“Birthing” a start-up begins with hiring the right combination of geeks, marketing “sharks,” cool-minded finance managers, and a chief operating, technology or marketing officer that brings the team together.
But like with real-life pregnancies, there are often complications – one of the biggest being the difficulty many in the tech business have in finding like-minded people to help them create their start-up.
“Finding the right people to work with is a challenge for many in the high-tech ecosystem,” according to Yaron Carni, founder of VC firm Maverick Ventures. “There aren’t that many venues that enable tech folk to get together, get out of their comfort zones and see how they can help each other.”
One such venue, however, is the Co-Founders Speed Dating and Pitching Event, where entrepreneurs, programmers, marketing experts and anyone else interested in the high-tech business have the opportunity to seek out partners to help them fulfill their entrepreneurial dream.
“Most pitch events have entrepreneurs pitching their ideas or businesses to investors,” said Carni, “but most of the people at this event are at a much earlier stage – trying to build their team and turn their ideas into real technology.”
The relationships they develop at the event could be potentially the most important of their professional life, he stressed.
“We want to help entrepreneurs and tech experts get to know each other, so they can develop relationships that could help them advance their business and turn it into a successful start-up.”
Maverick Ventures sponsored the Tel Aviv event, which was organized by Guy Katsovich, manager of the 8200 EISP program, a non-profit accelerator for early-stage entrepreneurs in Israel. The EISP program was originally started by graduates of the IDF’s famed 8200 tech unit along with Sivan Bender of Founders Nation, a free online founder matchmaking platform.
At the event – the third one this year which attracted well over 300 people – about 70 pre-registered candidates got up in front of their tech peers and presented their ideas, and what they were looking for, in about 60 seconds.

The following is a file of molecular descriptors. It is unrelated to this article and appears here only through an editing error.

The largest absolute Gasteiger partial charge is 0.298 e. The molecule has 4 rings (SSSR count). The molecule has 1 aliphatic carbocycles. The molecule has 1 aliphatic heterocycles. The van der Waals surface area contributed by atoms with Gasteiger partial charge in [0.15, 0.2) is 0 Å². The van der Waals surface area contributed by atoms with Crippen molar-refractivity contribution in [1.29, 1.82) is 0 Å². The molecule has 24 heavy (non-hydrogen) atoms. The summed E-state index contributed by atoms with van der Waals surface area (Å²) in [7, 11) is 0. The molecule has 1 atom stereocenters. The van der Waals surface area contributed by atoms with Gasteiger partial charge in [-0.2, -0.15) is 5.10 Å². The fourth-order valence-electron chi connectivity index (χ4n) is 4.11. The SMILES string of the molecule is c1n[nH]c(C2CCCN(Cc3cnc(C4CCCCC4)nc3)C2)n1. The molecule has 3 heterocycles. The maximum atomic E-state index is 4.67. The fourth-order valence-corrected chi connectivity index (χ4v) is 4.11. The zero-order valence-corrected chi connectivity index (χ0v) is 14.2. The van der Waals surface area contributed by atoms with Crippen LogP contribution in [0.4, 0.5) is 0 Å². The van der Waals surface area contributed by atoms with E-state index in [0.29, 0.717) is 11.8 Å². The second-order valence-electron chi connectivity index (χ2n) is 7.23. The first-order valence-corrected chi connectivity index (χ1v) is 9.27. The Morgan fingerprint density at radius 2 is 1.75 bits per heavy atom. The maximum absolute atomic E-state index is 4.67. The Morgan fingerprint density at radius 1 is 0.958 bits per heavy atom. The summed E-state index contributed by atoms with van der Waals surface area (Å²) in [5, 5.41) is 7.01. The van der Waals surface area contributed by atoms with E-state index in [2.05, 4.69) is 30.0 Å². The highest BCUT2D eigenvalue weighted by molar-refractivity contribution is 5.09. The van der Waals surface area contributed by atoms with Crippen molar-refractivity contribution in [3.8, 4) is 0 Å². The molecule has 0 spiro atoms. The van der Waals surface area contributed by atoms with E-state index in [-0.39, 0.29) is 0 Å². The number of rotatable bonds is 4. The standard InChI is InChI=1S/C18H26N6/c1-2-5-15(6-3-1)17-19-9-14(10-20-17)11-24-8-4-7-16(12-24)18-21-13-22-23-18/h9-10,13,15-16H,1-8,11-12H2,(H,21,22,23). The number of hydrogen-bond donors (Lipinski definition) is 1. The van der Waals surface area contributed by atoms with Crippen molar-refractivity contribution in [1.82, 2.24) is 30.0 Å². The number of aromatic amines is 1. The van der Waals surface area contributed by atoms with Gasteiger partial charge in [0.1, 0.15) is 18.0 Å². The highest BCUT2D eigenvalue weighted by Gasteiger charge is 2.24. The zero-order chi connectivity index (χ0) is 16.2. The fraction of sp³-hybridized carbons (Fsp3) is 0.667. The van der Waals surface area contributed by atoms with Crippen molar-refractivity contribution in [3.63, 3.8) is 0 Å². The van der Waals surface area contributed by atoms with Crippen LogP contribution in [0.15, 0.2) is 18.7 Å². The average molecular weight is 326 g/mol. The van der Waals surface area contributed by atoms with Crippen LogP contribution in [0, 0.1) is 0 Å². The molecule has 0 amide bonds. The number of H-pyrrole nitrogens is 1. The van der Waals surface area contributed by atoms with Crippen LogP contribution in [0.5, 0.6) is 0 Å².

During this time, some described fully-formed products, like Correlife, which the company’s CEO said was borne of an “obsession with correlating unrelated data, but turned into a serious study correlating health problems with lifestyle issues and behaviors.” The company, he said, could use a good marketing person. Others, like the entrepreneur who presented O’Daddy — which finds leisure activities for children — said that his project was still operating on the concept level, but was looking for programmers to help him build the product.
The Co-Founders event certainly isn’t the only way for those trying to build a start-up to meet, said Carni, but it probably one of the most efficient.
“The event provides attendees with the opportunity to meet large numbers of potential partners,” said Katsovich. “We wanted to have a much more open venue, where anybody could find what they need, and with each subsequent event, more people from more backgrounds hear about this, and we get bigger audiences, which in turn offers more opportunity to everyone attending.”
Another way for entrepreneurs to find co-workers is by attending one of the dozens of tech shows held in Israel throughout the year, where audiences hear lectures by experts on Internet of Things, cybersecurity, or one of many other industry issues. At some of those events, networking is easy, but there’s a drawback – they cost money.
“Someone who is bootstrapping a start-up can’t afford to go to an event where they have to pay NIS 1,000 ($260) for the privilege of meeting other entrepreneurs. This event is free, so there’s no risk, or downside,” said one of the participants at the Co-Founder’s event.
Carni’s partner Michel Abadi said that most of the start-ups that emerge from the event are very, very early-stage. “The main focus here is the people, and we want to get to know them while they’re still fresh to the business, and develop a relationship early on with the ones we believe are going to go on to great things.”